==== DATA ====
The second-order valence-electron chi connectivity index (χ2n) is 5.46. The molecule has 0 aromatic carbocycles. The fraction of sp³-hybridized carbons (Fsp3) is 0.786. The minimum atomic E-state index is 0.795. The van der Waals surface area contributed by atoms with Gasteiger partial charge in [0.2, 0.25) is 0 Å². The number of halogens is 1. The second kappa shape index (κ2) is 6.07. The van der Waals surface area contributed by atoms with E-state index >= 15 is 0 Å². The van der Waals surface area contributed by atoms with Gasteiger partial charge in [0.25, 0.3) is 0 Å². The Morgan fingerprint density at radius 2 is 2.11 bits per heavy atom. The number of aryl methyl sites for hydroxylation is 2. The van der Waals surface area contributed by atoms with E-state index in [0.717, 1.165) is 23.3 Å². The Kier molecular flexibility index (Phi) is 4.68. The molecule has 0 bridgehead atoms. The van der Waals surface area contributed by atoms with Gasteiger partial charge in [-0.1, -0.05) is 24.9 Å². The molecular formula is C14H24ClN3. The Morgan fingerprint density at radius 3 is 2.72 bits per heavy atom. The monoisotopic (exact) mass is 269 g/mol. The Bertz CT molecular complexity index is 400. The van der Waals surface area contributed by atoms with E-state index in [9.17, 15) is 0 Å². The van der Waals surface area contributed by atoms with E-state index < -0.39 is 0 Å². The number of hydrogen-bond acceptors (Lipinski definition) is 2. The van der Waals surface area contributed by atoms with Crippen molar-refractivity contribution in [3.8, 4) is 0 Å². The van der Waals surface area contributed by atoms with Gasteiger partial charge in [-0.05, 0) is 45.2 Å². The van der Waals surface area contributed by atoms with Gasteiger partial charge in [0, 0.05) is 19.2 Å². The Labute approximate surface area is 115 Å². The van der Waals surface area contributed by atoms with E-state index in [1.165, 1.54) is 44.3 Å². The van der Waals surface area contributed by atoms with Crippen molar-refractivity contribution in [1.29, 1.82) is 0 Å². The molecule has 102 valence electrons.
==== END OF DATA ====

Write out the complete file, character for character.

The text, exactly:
The second-order valence-electron chi connectivity index (χ2n) is 5.46. The molecule has 0 aromatic carbocycles. The fraction of sp³-hybridized carbons (Fsp3) is 0.786. The minimum atomic E-state index is 0.795. The van der Waals surface area contributed by atoms with Gasteiger partial charge in [0.2, 0.25) is 0 Å². The number of halogens is 1. The second kappa shape index (κ2) is 6.07. The van der Waals surface area contributed by atoms with E-state index >= 15 is 0 Å². The van der Waals surface area contributed by atoms with Gasteiger partial charge in [0.25, 0.3) is 0 Å². The Morgan fingerprint density at radius 2 is 2.11 bits per heavy atom. The number of aryl methyl sites for hydroxylation is 2. The van der Waals surface area contributed by atoms with E-state index in [0.717, 1.165) is 23.3 Å². The Kier molecular flexibility index (Phi) is 4.68. The molecule has 0 bridgehead atoms. The van der Waals surface area contributed by atoms with Gasteiger partial charge in [-0.1, -0.05) is 24.9 Å². The molecular formula is C14H24ClN3. The Morgan fingerprint density at radius 3 is 2.72 bits per heavy atom. The monoisotopic (exact) mass is 269 g/mol. The Bertz CT molecular complexity index is 400. The van der Waals surface area contributed by atoms with E-state index in [9.17, 15) is 0 Å². The van der Waals surface area contributed by atoms with E-state index < -0.39 is 0 Å². The number of hydrogen-bond acceptors (Lipinski definition) is 2. The van der Waals surface area contributed by atoms with Crippen molar-refractivity contribution in [3.8, 4) is 0 Å². The van der Waals surface area contributed by atoms with Gasteiger partial charge in [-0.05, 0) is 45.2 Å². The van der Waals surface area contributed by atoms with Gasteiger partial charge in [0, 0.05) is 19.2 Å². The Labute approximate surface area is 115 Å². The van der Waals surface area contributed by atoms with E-state index in [1.165, 1.54) is 44.3 Å². The van der Waals surface area contributed by atoms with Crippen molar-refractivity contribution in [1.29, 1.82) is 0 Å². The molecule has 102 valence electrons.